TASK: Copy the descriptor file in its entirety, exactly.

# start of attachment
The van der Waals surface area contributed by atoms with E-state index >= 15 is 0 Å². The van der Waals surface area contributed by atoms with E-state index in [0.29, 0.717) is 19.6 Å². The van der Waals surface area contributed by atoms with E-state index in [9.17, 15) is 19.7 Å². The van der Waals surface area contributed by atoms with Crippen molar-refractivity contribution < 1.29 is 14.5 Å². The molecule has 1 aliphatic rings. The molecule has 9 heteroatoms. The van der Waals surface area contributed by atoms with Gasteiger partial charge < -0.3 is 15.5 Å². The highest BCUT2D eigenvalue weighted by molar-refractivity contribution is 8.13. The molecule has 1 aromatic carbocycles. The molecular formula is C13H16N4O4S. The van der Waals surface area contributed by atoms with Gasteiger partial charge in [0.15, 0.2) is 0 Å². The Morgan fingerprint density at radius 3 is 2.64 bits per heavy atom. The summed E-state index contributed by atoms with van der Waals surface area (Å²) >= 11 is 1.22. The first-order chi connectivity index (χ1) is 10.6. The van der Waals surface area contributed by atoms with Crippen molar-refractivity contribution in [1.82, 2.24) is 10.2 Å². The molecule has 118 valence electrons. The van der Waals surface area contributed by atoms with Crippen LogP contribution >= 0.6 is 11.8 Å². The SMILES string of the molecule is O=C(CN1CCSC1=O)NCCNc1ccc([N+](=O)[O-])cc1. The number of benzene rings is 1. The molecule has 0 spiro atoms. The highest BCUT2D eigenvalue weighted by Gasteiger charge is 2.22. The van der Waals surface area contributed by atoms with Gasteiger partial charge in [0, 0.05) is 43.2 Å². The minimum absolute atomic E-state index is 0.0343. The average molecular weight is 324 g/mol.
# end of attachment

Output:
The van der Waals surface area contributed by atoms with E-state index >= 15 is 0 Å². The van der Waals surface area contributed by atoms with E-state index in [0.29, 0.717) is 19.6 Å². The van der Waals surface area contributed by atoms with E-state index in [9.17, 15) is 19.7 Å². The van der Waals surface area contributed by atoms with Crippen molar-refractivity contribution < 1.29 is 14.5 Å². The molecule has 1 aliphatic rings. The molecule has 9 heteroatoms. The van der Waals surface area contributed by atoms with Gasteiger partial charge < -0.3 is 15.5 Å². The highest BCUT2D eigenvalue weighted by molar-refractivity contribution is 8.13. The molecule has 1 aromatic carbocycles. The molecular formula is C13H16N4O4S. The van der Waals surface area contributed by atoms with Gasteiger partial charge in [0.15, 0.2) is 0 Å². The Morgan fingerprint density at radius 3 is 2.64 bits per heavy atom. The summed E-state index contributed by atoms with van der Waals surface area (Å²) >= 11 is 1.22. The first-order chi connectivity index (χ1) is 10.6. The van der Waals surface area contributed by atoms with Crippen molar-refractivity contribution in [1.82, 2.24) is 10.2 Å². The molecule has 118 valence electrons. The van der Waals surface area contributed by atoms with Crippen LogP contribution >= 0.6 is 11.8 Å². The SMILES string of the molecule is O=C(CN1CCSC1=O)NCCNc1ccc([N+](=O)[O-])cc1. The number of benzene rings is 1. The molecule has 0 spiro atoms. The highest BCUT2D eigenvalue weighted by Gasteiger charge is 2.22. The van der Waals surface area contributed by atoms with Gasteiger partial charge in [0, 0.05) is 43.2 Å². The minimum absolute atomic E-state index is 0.0343. The average molecular weight is 324 g/mol.